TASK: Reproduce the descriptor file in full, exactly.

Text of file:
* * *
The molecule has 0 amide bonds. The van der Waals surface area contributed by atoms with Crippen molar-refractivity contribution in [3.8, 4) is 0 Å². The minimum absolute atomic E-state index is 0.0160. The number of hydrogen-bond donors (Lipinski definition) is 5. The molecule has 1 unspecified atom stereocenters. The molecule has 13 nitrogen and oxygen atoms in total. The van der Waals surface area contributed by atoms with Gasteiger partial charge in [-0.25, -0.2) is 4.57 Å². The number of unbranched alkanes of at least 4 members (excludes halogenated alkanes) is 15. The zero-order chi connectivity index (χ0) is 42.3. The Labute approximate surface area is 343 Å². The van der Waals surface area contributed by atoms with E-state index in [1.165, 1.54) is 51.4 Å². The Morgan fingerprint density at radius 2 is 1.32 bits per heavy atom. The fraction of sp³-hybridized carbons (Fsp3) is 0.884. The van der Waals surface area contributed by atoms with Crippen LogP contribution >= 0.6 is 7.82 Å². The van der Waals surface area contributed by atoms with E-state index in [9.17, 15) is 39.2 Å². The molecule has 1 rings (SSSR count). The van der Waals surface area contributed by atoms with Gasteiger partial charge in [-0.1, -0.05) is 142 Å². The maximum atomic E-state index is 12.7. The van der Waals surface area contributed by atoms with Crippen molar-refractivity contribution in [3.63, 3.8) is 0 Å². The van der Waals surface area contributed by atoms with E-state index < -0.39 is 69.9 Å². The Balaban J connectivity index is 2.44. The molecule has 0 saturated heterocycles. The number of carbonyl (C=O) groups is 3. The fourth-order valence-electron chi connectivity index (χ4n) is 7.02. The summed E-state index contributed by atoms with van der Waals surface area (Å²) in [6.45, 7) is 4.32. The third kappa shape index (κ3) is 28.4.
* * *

The molecule has 0 amide bonds. The van der Waals surface area contributed by atoms with Crippen molar-refractivity contribution in [3.8, 4) is 0 Å². The minimum absolute atomic E-state index is 0.0160. The number of hydrogen-bond donors (Lipinski definition) is 5. The molecule has 1 unspecified atom stereocenters. The molecule has 13 nitrogen and oxygen atoms in total. The van der Waals surface area contributed by atoms with Gasteiger partial charge in [-0.25, -0.2) is 4.57 Å². The number of unbranched alkanes of at least 4 members (excludes halogenated alkanes) is 15. The zero-order chi connectivity index (χ0) is 42.3. The Labute approximate surface area is 343 Å². The van der Waals surface area contributed by atoms with E-state index in [1.165, 1.54) is 51.4 Å². The Morgan fingerprint density at radius 2 is 1.32 bits per heavy atom. The fraction of sp³-hybridized carbons (Fsp3) is 0.884. The van der Waals surface area contributed by atoms with Crippen LogP contribution >= 0.6 is 7.82 Å². The van der Waals surface area contributed by atoms with E-state index in [9.17, 15) is 39.2 Å². The molecule has 1 rings (SSSR count). The van der Waals surface area contributed by atoms with Gasteiger partial charge in [-0.1, -0.05) is 142 Å². The maximum atomic E-state index is 12.7. The van der Waals surface area contributed by atoms with Crippen molar-refractivity contribution in [3.63, 3.8) is 0 Å². The van der Waals surface area contributed by atoms with E-state index < -0.39 is 69.9 Å². The Balaban J connectivity index is 2.44. The molecule has 0 saturated heterocycles. The number of carbonyl (C=O) groups is 3. The fourth-order valence-electron chi connectivity index (χ4n) is 7.02. The summed E-state index contributed by atoms with van der Waals surface area (Å²) in [6.45, 7) is 4.32. The third kappa shape index (κ3) is 28.4.